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In Tanzania, No Shortage of Surprises as Poll Nears

Tanzania's public works minister John Pombe Magufuli, right, celebrates with President Jakaya Kikwete, left, after the ruling party announced its presidential candidate, in Dodoma, Tanzania, July 12, 2015.

Tanzania’s presidential elections are less than two weeks away and analysts are debating whether the country’s ruling party can retain the presidency. A party favorite was passed over for the nomination, so he defected and became the opposition party’s candidate.

Tanzania’s general election is fast approaching and is considered to be the country’s most contested since the return of multiparty politics in 1992.

Incumbent president Jakaya Kikwete decided to step down after two terms in office, clearing the way for a campaign season filled with plenty of twists and turns.

Research associate Adjoa Anyimadu, with the Africa program at Chatham House in London, said, “What we have right now is an election that no one really could have predicted, I think, this time last year. Early on in the race, toward the presidential candidate being chosen for CCM, many people predicted that that candidate would be Edward Lowassa, because he has been a long-standing, prominent member of that party.”

Relative unknown

But Chama Cha Mapinduzi, or CCM, the country’s dominant ruling party, held its presidential primaries in July, and instead selected a relatively unknown candidate.

“The choice of John Magufuli, the minister of works, as CCM’s candidate, came as a surprise to most people," said Anyimadu. "He was not necessarily very well known internationally. He was not someone who was considered to have an international profile, but within Tanzania he is very well respected for having been a successful minister of works, for having presided over a lot of the development that Tanzania really desperately needs, so road developments and this kind of thing.”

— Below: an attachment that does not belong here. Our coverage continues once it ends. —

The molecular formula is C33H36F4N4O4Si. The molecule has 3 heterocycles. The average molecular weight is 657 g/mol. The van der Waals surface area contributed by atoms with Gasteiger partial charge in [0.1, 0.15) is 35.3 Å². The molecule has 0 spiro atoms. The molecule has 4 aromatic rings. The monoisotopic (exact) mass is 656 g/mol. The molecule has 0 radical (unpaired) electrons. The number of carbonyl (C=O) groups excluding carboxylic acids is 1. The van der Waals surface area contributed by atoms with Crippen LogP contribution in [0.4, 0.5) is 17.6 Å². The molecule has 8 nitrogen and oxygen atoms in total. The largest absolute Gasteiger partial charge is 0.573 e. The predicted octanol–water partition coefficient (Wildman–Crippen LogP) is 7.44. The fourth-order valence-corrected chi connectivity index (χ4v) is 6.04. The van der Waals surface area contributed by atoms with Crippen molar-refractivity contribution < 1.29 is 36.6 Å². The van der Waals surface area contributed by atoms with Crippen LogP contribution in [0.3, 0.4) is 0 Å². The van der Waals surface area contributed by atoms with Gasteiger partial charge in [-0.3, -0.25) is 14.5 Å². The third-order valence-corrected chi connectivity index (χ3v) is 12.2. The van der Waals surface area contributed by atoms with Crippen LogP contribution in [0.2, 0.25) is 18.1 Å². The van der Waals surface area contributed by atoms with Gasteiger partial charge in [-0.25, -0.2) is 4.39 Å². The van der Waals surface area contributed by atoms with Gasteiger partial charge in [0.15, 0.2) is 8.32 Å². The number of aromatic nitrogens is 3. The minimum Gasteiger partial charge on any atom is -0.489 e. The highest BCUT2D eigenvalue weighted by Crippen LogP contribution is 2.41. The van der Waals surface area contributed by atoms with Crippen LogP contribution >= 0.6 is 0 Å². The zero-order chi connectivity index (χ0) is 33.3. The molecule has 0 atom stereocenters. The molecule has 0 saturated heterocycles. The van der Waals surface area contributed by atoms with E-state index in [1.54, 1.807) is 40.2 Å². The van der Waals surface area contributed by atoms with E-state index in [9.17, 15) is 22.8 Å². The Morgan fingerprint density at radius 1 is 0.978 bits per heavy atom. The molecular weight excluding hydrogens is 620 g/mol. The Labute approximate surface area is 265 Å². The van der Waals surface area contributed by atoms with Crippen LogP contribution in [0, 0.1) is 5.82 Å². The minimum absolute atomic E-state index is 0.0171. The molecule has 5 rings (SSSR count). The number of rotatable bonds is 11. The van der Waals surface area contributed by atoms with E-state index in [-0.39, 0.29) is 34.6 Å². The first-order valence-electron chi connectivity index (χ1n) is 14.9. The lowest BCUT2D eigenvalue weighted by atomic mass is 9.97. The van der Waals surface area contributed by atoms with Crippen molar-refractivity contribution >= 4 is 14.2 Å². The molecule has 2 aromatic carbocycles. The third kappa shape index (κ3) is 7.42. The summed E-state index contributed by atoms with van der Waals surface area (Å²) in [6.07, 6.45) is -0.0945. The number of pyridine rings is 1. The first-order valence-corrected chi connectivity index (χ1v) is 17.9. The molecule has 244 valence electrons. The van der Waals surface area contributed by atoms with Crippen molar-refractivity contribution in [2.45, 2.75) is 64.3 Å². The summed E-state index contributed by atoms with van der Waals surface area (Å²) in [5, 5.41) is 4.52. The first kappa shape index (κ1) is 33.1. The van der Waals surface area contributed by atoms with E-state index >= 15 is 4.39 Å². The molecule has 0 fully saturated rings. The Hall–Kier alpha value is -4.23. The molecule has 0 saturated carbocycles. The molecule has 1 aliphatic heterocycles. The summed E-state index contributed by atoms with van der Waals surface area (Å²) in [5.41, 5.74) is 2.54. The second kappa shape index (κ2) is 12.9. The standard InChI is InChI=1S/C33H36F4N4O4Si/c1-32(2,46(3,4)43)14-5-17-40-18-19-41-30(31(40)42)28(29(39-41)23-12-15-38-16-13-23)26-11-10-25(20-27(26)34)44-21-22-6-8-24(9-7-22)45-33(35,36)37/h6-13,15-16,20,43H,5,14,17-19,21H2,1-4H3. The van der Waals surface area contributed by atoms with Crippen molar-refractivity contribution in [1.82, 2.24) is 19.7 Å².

Edward Lowassa was prime minister under President Kikwete from 2005 until 2008, when he stepped down after being implicated in the Richmond Energy scandal.

As a former party elite, Lowassa has remained popular and still retains support within CCM. But once he was passed over as CCM’s presidential candidate, he defected to Chadema, Tanzania’s main opposition party. In August, he was named the presidential candidate for Ukawa, a coalition of four opposition parties including Chadema.

American University associate professor of government Adrienne LeBas said Lowassa is the candidate whose name has become synonymous with scandal.

“He does have a reputation for corruption, and when he was prime minister the opposition used to run on a sort of clean broom kind of campaign, citing corruption, inside the administration. So they have now placed this corrupt minister as their flag bearer.”

Campaign promises

LeBas said both of the leading candidates are promising to improve lives for ordinary Tanzanians.

“Both are really running on services provision, saying that they are going to bring water, education, or, you know, roads, or electricity or any of these things that voters want," she said. "Now in the past in Tanzania, opposition parties have not really been able to run on that platform very effectively, they do not have any track record actually delivering services."

But because Lowassa is a former prime minister, LeBas said he can tell voters he already has brought them services, whether building a dam or bringing them water.

Yet another unexpected occurrence in this year's election cycle.

Tanzanians head to the polls on October 25.